I’m not sure about North America, but here Down Under “fish & chips” is a pretty big staple in the diet. In fact seafood is generally the food of choice when celebrating a sunny Christmas and Easter. Unfortunately, as many Care2 readers are well aware, the global seas are facing an over-fishing crisis. Bluefin tuna are on the absolute brink, and 70% of fisheries are fished at or over capacity.
As the world’s population booms and food demands go up, aquaculture (fish grown in tanks or ponds) has become a necessary link in the food system chain and currently provides nearly half of the world’s fish supplies. Like it or not, the demand for seafood is not going away anytime soon.
Feeding Limited Supplies of Fish with… Fish
One of the main issues with farmed fish, however, is that many species are fed a combination of fish meal and fish oil which is produced from wild fish. As a result, we end up using limited wild fish stocks to feed farmed fish.
The research team from the Institute for Marine and Environmental Technology have developed a completely plant-based diet that works for marine fish raised in aquaculture. Their findings were published in the journal Lipids, supported by another paper published in the Journal of Fisheries and Aquaculture.
Author of the study, Dr. Aaron Watson, told the University of Maryland’s Center for Environmental Science, “Aquaculture cannot sustainably grow and expand to meet growing global population and protein demand without developing and evaluating alternative ingredients to reduce fish meal and fish oil use.” Current practices see carnivorous fish such as sea bream and striped bass fed with five pounds of wild-caught fish in order to produce one pound of “gourmet” fish. The practice is expensive, unsustainable and actually quite ironic given the purpose of aquaculture.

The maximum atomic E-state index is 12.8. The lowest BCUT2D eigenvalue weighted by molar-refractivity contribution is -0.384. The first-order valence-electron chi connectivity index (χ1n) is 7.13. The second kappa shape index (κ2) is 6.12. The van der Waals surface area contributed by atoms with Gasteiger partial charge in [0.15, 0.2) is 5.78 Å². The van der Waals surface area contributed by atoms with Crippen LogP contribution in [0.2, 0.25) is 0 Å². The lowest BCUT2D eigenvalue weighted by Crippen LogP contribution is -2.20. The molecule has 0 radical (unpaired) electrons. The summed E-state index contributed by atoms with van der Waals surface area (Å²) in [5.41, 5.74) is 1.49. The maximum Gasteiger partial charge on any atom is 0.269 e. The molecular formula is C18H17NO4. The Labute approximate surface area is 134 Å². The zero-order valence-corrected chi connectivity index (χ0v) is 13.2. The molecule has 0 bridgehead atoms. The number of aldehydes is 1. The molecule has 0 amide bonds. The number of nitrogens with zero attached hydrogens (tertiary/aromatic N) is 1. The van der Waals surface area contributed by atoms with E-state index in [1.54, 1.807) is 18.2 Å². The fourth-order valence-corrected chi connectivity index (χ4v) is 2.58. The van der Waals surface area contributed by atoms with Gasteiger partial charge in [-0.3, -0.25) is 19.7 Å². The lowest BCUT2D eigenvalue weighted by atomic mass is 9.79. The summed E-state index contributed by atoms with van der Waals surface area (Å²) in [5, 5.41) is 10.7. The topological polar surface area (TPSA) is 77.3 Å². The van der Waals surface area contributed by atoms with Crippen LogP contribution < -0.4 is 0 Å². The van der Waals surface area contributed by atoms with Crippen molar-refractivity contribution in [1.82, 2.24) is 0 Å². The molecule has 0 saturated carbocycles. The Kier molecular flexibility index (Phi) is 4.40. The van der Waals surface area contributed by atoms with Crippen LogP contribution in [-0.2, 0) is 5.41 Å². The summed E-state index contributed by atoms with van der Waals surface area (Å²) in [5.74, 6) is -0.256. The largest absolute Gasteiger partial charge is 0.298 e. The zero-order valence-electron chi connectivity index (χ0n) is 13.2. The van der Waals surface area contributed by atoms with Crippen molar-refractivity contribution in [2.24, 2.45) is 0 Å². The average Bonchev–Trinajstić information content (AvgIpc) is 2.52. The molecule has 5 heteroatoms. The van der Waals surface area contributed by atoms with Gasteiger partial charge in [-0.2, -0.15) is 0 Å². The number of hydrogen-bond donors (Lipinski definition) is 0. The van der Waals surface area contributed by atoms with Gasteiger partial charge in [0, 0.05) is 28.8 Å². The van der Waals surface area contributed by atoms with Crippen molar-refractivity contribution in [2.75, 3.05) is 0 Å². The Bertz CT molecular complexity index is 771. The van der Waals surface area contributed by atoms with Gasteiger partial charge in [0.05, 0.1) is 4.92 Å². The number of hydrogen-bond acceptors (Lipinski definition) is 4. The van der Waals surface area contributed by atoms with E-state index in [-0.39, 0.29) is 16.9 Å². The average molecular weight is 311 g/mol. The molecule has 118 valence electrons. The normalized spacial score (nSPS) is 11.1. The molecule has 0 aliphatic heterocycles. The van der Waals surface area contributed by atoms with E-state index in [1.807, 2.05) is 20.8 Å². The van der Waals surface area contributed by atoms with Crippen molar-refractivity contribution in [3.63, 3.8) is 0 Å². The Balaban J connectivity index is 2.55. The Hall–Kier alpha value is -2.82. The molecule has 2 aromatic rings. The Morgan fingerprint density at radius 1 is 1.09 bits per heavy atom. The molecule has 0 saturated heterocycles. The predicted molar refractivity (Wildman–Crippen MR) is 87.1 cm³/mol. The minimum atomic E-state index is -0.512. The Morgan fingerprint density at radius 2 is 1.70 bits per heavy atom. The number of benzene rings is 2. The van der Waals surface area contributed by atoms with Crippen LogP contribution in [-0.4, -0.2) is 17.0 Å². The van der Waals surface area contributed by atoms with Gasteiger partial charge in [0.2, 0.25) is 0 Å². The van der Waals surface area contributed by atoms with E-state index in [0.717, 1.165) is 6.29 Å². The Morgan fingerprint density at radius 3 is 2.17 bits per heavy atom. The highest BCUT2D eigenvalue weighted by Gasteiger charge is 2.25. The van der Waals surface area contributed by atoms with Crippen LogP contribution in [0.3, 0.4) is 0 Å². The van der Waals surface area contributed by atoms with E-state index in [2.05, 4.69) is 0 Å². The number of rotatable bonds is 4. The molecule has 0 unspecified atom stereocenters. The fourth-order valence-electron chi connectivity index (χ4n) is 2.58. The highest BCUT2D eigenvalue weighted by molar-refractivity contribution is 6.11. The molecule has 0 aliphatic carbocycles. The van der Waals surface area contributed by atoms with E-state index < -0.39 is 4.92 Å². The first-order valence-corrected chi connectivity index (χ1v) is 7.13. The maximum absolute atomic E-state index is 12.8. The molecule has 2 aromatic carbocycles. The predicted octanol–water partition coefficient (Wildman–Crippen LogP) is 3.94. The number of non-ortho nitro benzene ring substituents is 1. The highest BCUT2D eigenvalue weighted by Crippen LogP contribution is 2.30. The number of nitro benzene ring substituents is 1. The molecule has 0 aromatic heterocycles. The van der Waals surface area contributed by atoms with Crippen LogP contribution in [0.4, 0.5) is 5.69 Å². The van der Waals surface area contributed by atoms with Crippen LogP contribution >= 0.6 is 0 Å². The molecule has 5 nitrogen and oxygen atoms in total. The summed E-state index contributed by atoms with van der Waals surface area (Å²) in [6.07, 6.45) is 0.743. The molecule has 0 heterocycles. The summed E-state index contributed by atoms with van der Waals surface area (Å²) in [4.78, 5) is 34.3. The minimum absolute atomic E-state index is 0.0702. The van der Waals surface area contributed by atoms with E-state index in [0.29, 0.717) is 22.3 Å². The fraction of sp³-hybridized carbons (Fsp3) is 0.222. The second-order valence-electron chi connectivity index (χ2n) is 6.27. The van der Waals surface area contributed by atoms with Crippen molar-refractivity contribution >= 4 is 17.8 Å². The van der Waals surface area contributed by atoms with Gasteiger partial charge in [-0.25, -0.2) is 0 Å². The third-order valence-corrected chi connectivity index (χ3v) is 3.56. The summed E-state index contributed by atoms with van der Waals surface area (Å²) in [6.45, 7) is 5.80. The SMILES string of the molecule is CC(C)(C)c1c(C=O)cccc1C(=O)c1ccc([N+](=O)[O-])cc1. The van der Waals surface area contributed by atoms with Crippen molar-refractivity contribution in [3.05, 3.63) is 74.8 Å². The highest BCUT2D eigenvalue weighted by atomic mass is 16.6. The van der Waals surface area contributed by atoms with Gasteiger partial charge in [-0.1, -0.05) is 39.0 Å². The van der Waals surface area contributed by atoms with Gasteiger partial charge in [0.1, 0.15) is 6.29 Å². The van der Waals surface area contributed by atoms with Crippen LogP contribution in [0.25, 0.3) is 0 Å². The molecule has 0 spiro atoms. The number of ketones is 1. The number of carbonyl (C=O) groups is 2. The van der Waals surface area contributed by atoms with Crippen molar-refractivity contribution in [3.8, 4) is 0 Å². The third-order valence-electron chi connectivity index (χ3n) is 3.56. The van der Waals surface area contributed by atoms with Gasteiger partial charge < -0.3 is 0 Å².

The Vegetarian Diet for Fish
Fish oil has become quite limited and expensive thanks to the demand for it as a health supplement. The researchers managed to replace fish oil with soybean or canola oil, supplemental fats from algae and protein supplements such as taurine (carnivorous fish and their prey tend to have high levels of taurine).
A mixture of wheat, corn and soy was used to replace fish meal.
Co-author Dr. Allen Place said, “This makes aquaculture completely sustainable. The pressure on natural fisheries in terms of food fish can be relieved.”
“We can now sustain a good protein source without harvesting fish to feed fish.”
Whether the nutritional value of the fish raised on this meal plan will be affected remains to be seen, but I have a sneaky suspicion it might, given the nutritional changes in grain-fed vs. grass-fed cattle for example.
Lowering the Mercury
One noted benefit of raising fish on a plant-based diet is that mercury levels were found to be as much as 100-fold lower. With mercury toxicity being incredibly harmful to the body, aquaculture may soon be favored over wild-caught fish, easing pressure on wild populations.
“Right now, you are only supposed to eat striped bass once every two weeks,” said Place. “You can eat aquaculture-raised fish twice a week because levels are so low.”
Fish raised on a vegetarian diet could revolutionize the fishing industry, with potentially huge implications for wild fish populations, aquaculture as an enterprise and the health of consumers.
Of course we could always just stop eating fish.
Photo Credit: Thinkstock
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